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Those taking occupation of a commercial property will usually hold it under either a lease or a licence – and many businesspeople will not worry too much about the distinction between each one as long as they get to use the property.
However, there are crucial differences between the two and as Callum Main, commercial property law expert at Warners Solicitors in Kent explains, care should be taken to ensure the occupation of a premises gives the rights appropriate to the needs of both parties.
A lease and a licence are both kinds of a contractual agreement between the owner (lessor or licensor) and the user (lessee or licensee). The contract binds both parties to the terms of the agreement.
A licence is a lawful grant of a permission to do something that would otherwise not be legal or allowed, for example, to occupy a property. The licence basically stops the permitted act from being a trespass and offers little security to the licensee.
Like a lease, a licence can attract a rent and be for a fixed term, but it only allows the licensee to use the property for a specific purpose for a defined, usually short, duration. A lease tends to be for fixed, longer periods of time.
A lease, unlike a licence, usually creates or grants a legal interest in the land for the tenant. A lease can also be bought and sold. Any sale of the property during the term of the tenant’s lease would be subject to the tenant’s lease.
Crucially, a licence does not give the licensee the right to have exclusive possession of the property. Following the House of Lords ruling in Street v Mountford (1985), a tenant with exclusive possession of a property is entitled to exercise the rights of the landowner and exclude people from the land (apart from any rights the landlord may have under the lease to enter the land to carry out repair works, for example).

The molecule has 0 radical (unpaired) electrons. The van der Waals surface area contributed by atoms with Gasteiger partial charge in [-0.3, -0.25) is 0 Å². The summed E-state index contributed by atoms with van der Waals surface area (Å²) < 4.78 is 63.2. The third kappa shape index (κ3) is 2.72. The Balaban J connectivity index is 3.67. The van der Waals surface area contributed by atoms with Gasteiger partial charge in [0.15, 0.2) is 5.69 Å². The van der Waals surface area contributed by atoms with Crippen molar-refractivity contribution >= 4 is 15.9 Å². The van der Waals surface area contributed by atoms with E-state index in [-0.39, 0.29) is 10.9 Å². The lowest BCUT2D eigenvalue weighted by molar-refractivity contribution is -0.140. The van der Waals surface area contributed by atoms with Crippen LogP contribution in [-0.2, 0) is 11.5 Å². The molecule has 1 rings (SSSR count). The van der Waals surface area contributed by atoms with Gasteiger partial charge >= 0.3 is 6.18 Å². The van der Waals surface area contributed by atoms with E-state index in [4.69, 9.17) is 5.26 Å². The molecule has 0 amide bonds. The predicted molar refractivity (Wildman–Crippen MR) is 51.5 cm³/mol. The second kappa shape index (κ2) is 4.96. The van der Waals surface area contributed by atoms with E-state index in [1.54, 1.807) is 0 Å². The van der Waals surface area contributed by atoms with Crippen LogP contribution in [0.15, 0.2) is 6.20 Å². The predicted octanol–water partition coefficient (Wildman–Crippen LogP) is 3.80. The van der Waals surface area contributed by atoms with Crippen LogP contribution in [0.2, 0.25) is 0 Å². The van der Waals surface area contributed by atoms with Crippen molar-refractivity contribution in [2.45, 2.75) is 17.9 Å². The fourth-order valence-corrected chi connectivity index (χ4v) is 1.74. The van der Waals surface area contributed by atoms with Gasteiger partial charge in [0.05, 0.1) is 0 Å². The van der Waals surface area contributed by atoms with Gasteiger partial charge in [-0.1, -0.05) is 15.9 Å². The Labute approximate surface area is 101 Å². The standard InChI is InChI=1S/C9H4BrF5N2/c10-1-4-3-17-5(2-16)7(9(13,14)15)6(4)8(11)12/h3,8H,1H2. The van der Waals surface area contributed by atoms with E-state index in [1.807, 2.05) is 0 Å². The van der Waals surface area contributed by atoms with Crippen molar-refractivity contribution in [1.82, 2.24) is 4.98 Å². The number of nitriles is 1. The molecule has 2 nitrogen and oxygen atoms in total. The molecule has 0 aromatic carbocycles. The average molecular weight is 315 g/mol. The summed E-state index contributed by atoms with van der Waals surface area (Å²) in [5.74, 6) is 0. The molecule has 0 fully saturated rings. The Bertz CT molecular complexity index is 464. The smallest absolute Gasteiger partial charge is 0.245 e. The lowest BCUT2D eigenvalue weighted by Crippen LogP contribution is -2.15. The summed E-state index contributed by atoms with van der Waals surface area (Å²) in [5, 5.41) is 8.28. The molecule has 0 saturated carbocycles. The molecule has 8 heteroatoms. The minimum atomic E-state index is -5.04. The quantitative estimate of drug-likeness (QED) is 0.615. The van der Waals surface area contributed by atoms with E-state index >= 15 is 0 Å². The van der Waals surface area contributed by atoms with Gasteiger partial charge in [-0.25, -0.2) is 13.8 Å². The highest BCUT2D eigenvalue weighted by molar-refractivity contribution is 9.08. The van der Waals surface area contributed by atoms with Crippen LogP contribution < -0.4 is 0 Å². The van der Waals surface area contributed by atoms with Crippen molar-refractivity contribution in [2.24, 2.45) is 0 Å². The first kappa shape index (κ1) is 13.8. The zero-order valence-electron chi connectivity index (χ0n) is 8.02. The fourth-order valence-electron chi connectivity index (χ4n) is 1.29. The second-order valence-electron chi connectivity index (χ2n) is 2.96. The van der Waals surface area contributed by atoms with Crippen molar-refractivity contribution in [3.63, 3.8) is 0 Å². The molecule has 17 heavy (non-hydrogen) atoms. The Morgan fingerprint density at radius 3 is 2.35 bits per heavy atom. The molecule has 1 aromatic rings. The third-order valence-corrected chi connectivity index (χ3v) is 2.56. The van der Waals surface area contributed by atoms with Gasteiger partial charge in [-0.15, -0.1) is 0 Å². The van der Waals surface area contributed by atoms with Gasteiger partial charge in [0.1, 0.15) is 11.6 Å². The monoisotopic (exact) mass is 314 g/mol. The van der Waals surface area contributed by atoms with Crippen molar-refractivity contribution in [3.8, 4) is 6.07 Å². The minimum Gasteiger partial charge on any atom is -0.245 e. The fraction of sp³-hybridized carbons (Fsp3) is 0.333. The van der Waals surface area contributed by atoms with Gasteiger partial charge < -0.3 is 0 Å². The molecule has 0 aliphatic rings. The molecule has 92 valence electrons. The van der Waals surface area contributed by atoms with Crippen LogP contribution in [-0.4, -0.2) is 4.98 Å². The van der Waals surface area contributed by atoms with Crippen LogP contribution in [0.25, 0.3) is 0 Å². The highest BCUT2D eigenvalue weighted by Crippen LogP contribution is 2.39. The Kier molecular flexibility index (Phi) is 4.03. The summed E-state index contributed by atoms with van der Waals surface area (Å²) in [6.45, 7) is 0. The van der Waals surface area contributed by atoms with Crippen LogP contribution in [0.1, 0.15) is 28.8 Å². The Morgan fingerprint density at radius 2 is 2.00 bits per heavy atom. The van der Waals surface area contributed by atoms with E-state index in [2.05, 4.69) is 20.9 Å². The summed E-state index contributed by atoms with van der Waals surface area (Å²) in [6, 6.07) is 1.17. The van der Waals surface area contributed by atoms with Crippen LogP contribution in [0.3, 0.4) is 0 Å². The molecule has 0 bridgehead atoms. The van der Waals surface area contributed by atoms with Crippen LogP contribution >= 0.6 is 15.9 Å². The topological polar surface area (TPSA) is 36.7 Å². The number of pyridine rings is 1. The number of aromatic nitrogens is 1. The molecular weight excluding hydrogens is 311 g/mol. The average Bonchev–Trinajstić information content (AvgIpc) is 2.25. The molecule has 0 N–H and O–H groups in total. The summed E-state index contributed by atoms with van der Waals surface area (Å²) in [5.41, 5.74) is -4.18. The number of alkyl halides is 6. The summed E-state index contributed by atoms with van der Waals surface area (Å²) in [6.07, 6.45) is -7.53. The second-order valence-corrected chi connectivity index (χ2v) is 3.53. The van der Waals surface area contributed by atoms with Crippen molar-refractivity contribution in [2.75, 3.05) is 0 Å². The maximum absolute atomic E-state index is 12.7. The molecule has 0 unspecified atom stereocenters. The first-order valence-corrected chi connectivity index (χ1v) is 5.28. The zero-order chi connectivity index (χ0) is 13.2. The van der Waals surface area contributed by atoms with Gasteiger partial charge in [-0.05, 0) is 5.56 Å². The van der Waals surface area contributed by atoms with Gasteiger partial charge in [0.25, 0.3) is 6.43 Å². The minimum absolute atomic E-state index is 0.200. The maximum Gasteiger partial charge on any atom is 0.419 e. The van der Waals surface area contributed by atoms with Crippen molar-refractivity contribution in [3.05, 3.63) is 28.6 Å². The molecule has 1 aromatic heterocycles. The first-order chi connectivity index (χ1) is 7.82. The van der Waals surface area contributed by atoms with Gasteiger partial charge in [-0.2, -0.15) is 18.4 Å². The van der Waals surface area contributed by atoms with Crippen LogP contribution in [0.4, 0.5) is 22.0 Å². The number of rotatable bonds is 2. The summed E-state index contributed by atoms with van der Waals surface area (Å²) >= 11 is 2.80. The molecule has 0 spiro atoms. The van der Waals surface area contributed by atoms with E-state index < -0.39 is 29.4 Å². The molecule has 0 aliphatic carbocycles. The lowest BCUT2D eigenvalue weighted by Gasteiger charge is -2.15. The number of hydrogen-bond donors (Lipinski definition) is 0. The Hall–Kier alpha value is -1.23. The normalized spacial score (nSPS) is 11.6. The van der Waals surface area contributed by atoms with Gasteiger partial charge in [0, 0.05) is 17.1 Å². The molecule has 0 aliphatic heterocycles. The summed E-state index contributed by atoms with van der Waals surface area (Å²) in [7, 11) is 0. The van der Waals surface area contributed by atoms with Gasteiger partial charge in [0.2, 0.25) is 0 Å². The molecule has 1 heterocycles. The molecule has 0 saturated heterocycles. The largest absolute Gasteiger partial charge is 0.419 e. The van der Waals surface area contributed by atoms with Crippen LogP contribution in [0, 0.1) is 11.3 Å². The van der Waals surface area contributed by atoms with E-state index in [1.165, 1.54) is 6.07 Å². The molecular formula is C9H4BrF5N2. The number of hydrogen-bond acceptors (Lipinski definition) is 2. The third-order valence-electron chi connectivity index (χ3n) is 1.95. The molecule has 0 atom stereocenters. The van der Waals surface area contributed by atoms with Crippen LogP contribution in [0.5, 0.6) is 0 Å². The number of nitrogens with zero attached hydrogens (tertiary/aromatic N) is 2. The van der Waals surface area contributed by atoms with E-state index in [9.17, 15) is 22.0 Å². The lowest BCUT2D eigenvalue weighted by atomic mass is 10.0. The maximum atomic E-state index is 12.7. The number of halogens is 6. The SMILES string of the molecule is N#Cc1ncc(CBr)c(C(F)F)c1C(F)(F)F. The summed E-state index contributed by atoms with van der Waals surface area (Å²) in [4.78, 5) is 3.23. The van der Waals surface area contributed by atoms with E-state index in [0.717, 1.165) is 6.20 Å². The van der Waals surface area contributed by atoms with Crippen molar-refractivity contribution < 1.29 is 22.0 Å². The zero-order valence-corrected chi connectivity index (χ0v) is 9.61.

When a lease is created, whether for a residential or commercial property, there are a number of obligations imposed on both parties by the Landlord and Tenant Act 1954, including strict procedures involved in evicting a tenant: a tenant’s occupation cannot be brought to an end, even following expiry of the lease term, unless the landlord can satisfactorily prove one or more of certain limited statutory grounds for repossession.
Even when a statutory ground is made out, the owner/landlord can in some circumstances be forced to pay financial compensation to the protected occupier/tenant when the lease finally does come to an end.
On the other hand, a licence creates few rights and obligations and in general can be revoked through giving notice of revocation to the licensee allowing them a reasonable time to leave the property.
If a document is labelled a licence but grants the licensee exclusive possession, it is likely the courts will interpret the document to be a lease and the benefits of the simplicity of a licence will be lost. Careful consideration must therefore be given when issuing or obtaining a licence to what rights are intended to be granted and those actually granted so that possessory rights are not given by accident and you are left with a lease in disguise.
For further information on licences and leases in commercial property, please contact Callum Main on 01732 770660 or email email@example.com. Warners Solicitors has offices in Sevenoaks and Tonbridge, Kent.
This article is for general information only and does not constitute legal or professional advice. Please note that the law may have changed since this article was published.